My doorbell is a pretty simple circuit consisting of a button, electromagnet and 9V battery (Figure 2). Essentially pressing the doorbell completes a simple circuit, activating the electromagnet that sends the doorbell magnetised hammer shooting into an initial chime bar to create a ‘ding’ sound, while at the same time compressing a spring. When the doorbell button is released, the magnetised hammer is sent back in the opposite direction by the energy stored in the compressed spring where it hits a second chime bar completing the typical ‘ding-dong’ sound that is characteristic of basic doorbells.
Power for the doorbell alert device is derived from the 9V battery of the bell itself so connections were made to V+ (white & orange wire), V- (blue wire), and the trigger for the monostable circuit (white and blue wire) – Figure 2.
The Circuit: Each 555 timer circuit on the dual 556 IC is configured into either an monostable configuration or an astable one (see Figure 1). The trigger line for the monostable circuit is connected to the doorbell so that when the doorbell circuit is complete (ie. the doorbell is pressed), the trigger line is momentarily pulled to ground, initiating activity on the monostable circuit timer. The output from this first 555 circuit is connected to the Reset pin of the 2nd 555 (astable) circuit on the other side of the IC. While the first 555 monostable circuit is counting down its timer, it holds its output line high, which in turn holds the astable reset line high and thus holds the astable circuit in active mode, allowing it to do its job of flashing the alert light.
Making the PCB: The circuit board was made using the PCB photo-etching technique (Figure 5) using a single-sided photo-sensitive copper-clad board. The PCB had to fit inside a cup holder on the treadmill (see ‘Enclosure’ below) which limited it to a size of approximately 45mm x 45mm (Figure 4.) The holes for electronic components were drilled with a 1mm drill bit on a Proxxon mini-drill and drill-stand, and for PCB mounting holes, a standard pillar drill was used as a 4mm bit did not fit in the Proxxon Drill – in retrospect, deciding on mounting screws that were so thick was a bad idea since the Pillar drill is far less accurate and harder to control than the Proxxon Drill (Note-to-self: future circuit boards should use smaller (maximum) 3mm screws for mounting).
Enclosure: The device had to sit nicely and securely on a Smooth Fitness Evo 3i treadmill. After much debate on how to modify the treadmill to accommodate the doorbell alert device, I finally settled on the least destructive option which was to use one of the ‘bottle-holding’ cups that were a design feature of the running machine (see Figure 7).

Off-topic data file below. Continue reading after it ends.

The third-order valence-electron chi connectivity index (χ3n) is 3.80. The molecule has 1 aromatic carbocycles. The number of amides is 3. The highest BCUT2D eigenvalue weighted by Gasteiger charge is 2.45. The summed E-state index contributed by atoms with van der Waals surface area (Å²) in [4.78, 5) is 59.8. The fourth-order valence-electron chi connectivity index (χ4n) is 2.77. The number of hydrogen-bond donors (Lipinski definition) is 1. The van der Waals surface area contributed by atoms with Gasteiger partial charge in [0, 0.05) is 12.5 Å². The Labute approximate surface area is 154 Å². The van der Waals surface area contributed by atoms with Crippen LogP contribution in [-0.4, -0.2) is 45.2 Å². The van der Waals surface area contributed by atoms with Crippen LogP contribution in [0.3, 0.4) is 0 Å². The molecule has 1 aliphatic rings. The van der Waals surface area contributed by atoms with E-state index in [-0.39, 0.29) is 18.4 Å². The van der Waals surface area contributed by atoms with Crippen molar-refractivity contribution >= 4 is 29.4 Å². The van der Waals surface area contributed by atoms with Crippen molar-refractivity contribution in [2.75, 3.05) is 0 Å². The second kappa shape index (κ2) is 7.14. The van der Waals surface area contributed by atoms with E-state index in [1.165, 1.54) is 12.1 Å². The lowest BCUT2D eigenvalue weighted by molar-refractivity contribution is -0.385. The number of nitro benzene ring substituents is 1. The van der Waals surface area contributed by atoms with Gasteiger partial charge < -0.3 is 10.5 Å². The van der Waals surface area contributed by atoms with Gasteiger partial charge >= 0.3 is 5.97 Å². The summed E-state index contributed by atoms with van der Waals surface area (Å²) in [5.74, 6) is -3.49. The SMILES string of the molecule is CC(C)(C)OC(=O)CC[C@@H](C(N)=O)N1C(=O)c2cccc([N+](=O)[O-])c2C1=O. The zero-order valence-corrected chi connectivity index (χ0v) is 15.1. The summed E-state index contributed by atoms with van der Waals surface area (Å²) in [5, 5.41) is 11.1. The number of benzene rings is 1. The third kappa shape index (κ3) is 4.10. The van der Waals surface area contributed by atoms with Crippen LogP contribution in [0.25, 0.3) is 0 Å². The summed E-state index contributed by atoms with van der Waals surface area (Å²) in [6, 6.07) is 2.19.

This was especially appropriate since I had never actually used them for their intended purpose of holding drinking bottles.
The enclosure for the alert device was modelled in the open-source 3D-modelling software, Blender, and printed out on a Velleman K8200 3D printer (Figure 8).
The enclosure had to incorporate a large red ‘alert’ LED in the middle and a small green ‘power-on’ LED to one side, as well as the on-off switch. In addition, for these two LEDs and the power switch, wires were soldered on to their respective terminals and insulated in heat-shrink tubing. The wires ended up being a little longer than planned but since I had ample room in the treadmill cup to accommodate the longer wires, this was not to be a problem. At the other end of the connecting wires, female open-barrel pins were crimped on to the bare wires and the crimp pins were placed into appropriate crimp housings, allowing the LEDs and the switch to be plugged into the appropriate header pins on the circuit board.
For the mounting of the circuit board itself to the enclosure, instead of using separate PCB spacers for PCB mounting, the mounting holes were modelled right into the design of the enclosure so that they were raised above the bottom of the enclosure and were ready to accept four 6 x 1/2″ panhead screws (Figure 9a & 9b).
(NB: As with other recent projects, the enclosure is pink in colour not by preference but due to economics. Pink filament was selling on special on Amazon so don’t be surprised if more pink projects make their way onto this website! 🙂)
Installation: A hole was drilled in the bottom of the treadmill bottle holder cup and an ethernet patch cable was re-purposed to connect the device (once again using pin headers on the circuit board and female crimp pins on the cable) to an ethernet wall socket whose wiring had been redirected to terminate at the doorbell box (Figure 2).
The Finished Project: